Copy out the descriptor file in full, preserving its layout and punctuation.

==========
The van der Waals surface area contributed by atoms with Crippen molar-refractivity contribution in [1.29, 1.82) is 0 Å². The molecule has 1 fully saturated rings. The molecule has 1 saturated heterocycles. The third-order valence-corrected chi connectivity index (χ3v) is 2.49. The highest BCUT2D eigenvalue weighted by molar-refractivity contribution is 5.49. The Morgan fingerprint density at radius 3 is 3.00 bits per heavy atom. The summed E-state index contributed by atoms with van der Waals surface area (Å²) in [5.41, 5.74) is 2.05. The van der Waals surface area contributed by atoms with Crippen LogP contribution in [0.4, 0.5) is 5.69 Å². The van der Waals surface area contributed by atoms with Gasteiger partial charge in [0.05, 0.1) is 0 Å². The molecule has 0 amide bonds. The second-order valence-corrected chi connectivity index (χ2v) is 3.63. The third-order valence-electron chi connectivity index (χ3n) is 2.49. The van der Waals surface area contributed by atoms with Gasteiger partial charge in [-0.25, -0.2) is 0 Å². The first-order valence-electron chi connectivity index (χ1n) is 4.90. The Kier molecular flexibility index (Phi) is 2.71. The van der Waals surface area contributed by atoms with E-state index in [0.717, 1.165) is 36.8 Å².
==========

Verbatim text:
The van der Waals surface area contributed by atoms with Crippen molar-refractivity contribution in [1.29, 1.82) is 0 Å². The molecule has 1 fully saturated rings. The molecule has 1 saturated heterocycles. The third-order valence-corrected chi connectivity index (χ3v) is 2.49. The highest BCUT2D eigenvalue weighted by molar-refractivity contribution is 5.49. The Morgan fingerprint density at radius 3 is 3.00 bits per heavy atom. The summed E-state index contributed by atoms with van der Waals surface area (Å²) in [5.41, 5.74) is 2.05. The van der Waals surface area contributed by atoms with Crippen LogP contribution in [0.4, 0.5) is 5.69 Å². The van der Waals surface area contributed by atoms with Gasteiger partial charge in [0.05, 0.1) is 0 Å². The molecule has 0 amide bonds. The second-order valence-corrected chi connectivity index (χ2v) is 3.63. The third-order valence-electron chi connectivity index (χ3n) is 2.49. The van der Waals surface area contributed by atoms with Gasteiger partial charge in [-0.25, -0.2) is 0 Å². The first-order valence-electron chi connectivity index (χ1n) is 4.90. The Kier molecular flexibility index (Phi) is 2.71. The van der Waals surface area contributed by atoms with E-state index in [0.717, 1.165) is 36.8 Å².